Opening with a gruff voiceover wistfully enumerating the grim ghettopia of its setting – ‘a shit stain on map’ – Badsville wastes no time in establishing the civil hopelessness of its lower-working/criminal class as they eke out an existence within the titular ‘ville’; a rundown, gang ridden town, forgotten at the far south of California. The monologue, gruff as the edge of a matchbox, outlines the limited opportunities for young men within the area; “I learnt at a young age a king does what he’s got to do to stay on top,” recounting the sort of ruthless clichés that all men secretly love to believe, and which constitute a societal contract within this ghost town where lead roadman and speaker Wink (who is probably getting a bit old for all of this nonsense), resides in sleazy splendour. To cap off the badboy bleakness of Badsville’s outlook, this desolation is expressed over scenes of petty violence, sinister mischief and, in unforgiving dusty close up, the dead as disco face of Wink himself.
In flashback, we learn more about Wink (Ian McLaren, who also scripts) as he was, with his de rigueur slicked back hair and tight-jeans-vest combo barely covering a body sculpted from shining muscle, and, in time honoured gangster tradition, his abiding affection for his dear old mam. We see that a heart thumps beneath Wink’s knife-edge physique as he cares for the dying woman, and thus sympathy is built for when she soon passes away, prompting our hero to consider a change in his ways. And here is where it gets interesting. The anti-hero-with-Oedipal-complex trope is expounded by Benjamin Barrett and McLaren’s screenplay, as Wink falls, almost immediately, for cute Suzy (Tamara Duarte) a waitress in the diner where Wink is a short order cook. Problem is, as ever, that Wink’s boy Benny (Barrett, also multitasking) is gay, a disposition which everyone else seems to realise and accept, except for Benny himself, who is at odds with his desire for the fellas and his own conditioned homophobia (he’ll pick up rough trade in a stupor, and then duff up the poor chap in self-disgust when they’re done). This explication of the gangster bromance trope is fascinating, probing what other blokey films coyly imply, but don’t dare to explore, with unflinching sensitivity.
But here’s the thing: nothing much changes in Badsville. Wink takes Suzy on a double date with Benny, and it’s ruined by Benny’s disregard of his own (female) partner. Poor Wink really made the effort too, bringing along the gift of a cheap teddy bear for Suzy, a woman who is in her early twenties. Travis Bickle taking Cybil Shepard to a porn film has nothing on the cluelessness of our guy, whose complete inexperience in relationships that aren’t coded within gang rules and regs is made sweetly clear. And, as these things generally do, the situation goes from bad to worse with some sort of beef (the details of which are irrelevant in their inevitability) with another gang, impacting upon the tentative couple and initiated by the most kinetic bar room brawl this side of Terminator 2.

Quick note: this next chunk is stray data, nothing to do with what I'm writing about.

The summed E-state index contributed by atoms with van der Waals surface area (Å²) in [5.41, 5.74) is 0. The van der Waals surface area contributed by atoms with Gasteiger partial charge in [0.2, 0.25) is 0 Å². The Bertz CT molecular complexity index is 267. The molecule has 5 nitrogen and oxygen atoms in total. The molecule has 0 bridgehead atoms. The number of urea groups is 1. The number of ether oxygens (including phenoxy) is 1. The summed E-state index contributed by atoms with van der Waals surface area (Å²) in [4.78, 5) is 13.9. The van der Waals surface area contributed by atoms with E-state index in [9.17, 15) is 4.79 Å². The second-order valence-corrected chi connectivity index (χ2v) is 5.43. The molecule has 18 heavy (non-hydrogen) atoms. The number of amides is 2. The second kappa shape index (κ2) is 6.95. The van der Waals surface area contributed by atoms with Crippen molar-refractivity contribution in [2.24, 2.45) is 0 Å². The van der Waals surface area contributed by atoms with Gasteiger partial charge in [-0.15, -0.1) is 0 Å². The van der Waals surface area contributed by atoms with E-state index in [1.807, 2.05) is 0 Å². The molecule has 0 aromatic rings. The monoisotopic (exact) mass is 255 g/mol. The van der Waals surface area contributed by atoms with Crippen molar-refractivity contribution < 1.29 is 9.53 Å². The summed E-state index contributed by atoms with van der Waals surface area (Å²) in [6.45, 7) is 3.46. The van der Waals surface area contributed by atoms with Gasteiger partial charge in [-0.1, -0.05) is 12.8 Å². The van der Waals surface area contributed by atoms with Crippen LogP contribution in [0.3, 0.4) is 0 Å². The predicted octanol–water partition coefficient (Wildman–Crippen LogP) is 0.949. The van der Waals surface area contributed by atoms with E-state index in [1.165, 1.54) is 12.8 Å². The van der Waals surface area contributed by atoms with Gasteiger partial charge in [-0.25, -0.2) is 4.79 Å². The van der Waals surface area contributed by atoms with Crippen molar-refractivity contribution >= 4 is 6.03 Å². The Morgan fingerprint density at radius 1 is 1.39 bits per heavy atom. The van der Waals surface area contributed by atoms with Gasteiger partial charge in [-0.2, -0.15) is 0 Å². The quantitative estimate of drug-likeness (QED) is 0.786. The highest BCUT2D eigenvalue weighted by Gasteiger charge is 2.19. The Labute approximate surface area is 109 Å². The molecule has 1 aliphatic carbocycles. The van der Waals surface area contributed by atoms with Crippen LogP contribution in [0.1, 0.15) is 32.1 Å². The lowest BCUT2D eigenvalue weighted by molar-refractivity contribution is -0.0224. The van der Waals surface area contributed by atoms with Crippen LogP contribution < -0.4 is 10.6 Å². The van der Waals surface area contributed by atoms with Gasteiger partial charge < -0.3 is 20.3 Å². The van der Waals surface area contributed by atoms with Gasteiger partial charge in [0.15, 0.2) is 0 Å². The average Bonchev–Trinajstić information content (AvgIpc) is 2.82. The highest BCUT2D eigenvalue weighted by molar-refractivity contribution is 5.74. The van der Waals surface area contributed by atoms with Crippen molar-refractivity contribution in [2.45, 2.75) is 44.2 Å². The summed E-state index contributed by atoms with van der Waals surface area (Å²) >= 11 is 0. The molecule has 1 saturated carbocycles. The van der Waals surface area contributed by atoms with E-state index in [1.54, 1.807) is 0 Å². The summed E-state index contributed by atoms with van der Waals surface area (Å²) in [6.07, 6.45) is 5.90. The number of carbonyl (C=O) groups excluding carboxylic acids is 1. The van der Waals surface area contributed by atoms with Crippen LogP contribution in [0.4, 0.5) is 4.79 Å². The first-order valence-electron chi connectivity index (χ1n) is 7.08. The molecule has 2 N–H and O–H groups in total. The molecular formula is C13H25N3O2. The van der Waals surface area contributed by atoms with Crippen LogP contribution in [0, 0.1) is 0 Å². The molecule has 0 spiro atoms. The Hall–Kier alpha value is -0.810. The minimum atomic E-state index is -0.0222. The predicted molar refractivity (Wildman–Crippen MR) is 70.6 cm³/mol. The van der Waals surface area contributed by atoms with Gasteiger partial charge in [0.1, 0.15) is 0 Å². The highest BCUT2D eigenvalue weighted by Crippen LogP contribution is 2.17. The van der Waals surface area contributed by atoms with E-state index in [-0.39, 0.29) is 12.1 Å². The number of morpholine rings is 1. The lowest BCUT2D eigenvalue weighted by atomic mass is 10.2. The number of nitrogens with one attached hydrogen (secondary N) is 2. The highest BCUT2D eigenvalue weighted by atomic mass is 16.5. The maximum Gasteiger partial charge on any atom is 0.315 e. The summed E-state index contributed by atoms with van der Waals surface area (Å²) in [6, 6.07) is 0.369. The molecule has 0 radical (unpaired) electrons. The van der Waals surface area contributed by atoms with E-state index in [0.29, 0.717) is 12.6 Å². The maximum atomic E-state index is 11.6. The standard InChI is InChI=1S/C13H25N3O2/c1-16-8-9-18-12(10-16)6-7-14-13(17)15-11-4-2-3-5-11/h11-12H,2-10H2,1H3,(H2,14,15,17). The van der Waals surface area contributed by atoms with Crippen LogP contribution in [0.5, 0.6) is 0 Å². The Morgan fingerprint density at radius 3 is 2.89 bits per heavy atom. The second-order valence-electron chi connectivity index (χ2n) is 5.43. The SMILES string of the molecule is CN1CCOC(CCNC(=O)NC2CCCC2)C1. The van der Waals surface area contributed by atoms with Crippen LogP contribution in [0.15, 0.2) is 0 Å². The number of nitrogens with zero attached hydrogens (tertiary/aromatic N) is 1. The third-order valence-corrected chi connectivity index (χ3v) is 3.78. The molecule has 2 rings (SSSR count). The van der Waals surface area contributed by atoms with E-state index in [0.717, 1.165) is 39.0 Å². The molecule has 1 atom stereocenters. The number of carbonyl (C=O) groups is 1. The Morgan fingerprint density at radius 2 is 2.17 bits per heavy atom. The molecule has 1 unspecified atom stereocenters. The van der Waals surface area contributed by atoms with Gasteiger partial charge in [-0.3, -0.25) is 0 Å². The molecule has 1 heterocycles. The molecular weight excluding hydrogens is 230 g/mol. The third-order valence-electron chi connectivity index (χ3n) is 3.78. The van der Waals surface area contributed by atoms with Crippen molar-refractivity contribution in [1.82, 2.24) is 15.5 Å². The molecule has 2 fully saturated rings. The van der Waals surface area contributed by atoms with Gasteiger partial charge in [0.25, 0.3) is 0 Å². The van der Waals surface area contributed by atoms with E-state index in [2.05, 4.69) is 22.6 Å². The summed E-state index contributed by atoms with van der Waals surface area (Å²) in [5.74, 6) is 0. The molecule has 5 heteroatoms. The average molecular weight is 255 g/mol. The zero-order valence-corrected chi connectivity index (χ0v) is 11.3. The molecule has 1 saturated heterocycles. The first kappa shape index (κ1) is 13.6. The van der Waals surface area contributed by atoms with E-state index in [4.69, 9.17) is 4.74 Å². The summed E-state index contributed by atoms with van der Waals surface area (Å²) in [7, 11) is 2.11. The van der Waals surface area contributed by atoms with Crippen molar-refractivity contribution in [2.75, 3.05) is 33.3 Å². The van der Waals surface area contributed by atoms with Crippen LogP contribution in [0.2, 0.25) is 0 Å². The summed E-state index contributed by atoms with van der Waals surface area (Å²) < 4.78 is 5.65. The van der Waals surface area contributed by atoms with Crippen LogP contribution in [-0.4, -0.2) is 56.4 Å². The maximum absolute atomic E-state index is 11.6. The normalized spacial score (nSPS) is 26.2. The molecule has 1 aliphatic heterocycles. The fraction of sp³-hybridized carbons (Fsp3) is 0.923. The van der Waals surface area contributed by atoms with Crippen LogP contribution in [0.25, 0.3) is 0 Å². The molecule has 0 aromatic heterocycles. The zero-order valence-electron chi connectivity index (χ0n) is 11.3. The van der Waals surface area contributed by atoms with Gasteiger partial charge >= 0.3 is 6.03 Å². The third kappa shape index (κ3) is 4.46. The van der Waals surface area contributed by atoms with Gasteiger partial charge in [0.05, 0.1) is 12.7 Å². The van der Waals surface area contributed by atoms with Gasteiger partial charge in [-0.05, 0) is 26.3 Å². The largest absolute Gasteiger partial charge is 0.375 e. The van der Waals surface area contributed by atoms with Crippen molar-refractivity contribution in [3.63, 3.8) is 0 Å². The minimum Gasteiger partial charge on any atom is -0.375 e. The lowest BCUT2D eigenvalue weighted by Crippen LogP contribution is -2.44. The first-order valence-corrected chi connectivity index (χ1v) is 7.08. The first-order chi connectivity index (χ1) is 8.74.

One of the most impressive aspects of Badsville is how its clumsy and realistic violence contrasts the emotive dignity of character based sequences. Renaissance woman April Mullen directs with a sympathetic understanding of who these people are, and what limits their potential: Wink, Benny et al may live as stereotypes, but Mullen crafts characterisation that reveals deeper capacities and draws upon deep wells of sadness. DoP Russ De Jong’s iconography creates the sort of high plains Hispanic look that Robert Rodriguez would die for.
The burnished mise-en-scene looks incredible, with a night time composed of electric blues and deep reds, a sensual and dangerously seductive world that contrasts the dirty, sun worn day time; it’s telling that Badsville’s major acts of violence usually happen in daytime, giving such territorial pissings a flat and pointless feeling. In a further bonus, the main baddie is played by Prison Break’s Robert Knepper, whose campy menace is put to its usual scary use. As the patriarch of a rival bunch, he’s too far gone to change now, and perpetuates the violence that establishes Badsville’s society; a lingering close-up on his visibly shocked son, whom he has beaten for being a ‘pussy’, finally goading him into a shocking act of violence, compounds the cycle.
As Badsville’s bros race about to a score of screaming guitars, and leather jackets are scuffed in further skirmishes, Mullen indulges every trope in the greaser gang book: but only because these characters live by a strict and repetitive code of cliché themselves. In a forgotten area of economic desperation and circumscribed opportunity, conforming to gang principles is a way to forge an identity, a way to fit in, with an ad hoc macho status tempered from stereotype and juvenile ideals. This film, which I loved, is a tragedy that takes masculinity as its psychomachia; the fatal tension between the expectation of the crowd and the hopes of the individual, between image and the person beneath. What does it mean to be a man in this town where love is contraband, and instead violence, love’s very opposite, abides? As befits this sincere and heartfelt film, at Badsville’s fatal conclusion, Mullen offers us no easy answers.
Badsville is due to release on VOD in February following a Canadian theatrical run on January 26th.
Source : The Movie Waffler (20/01/2018)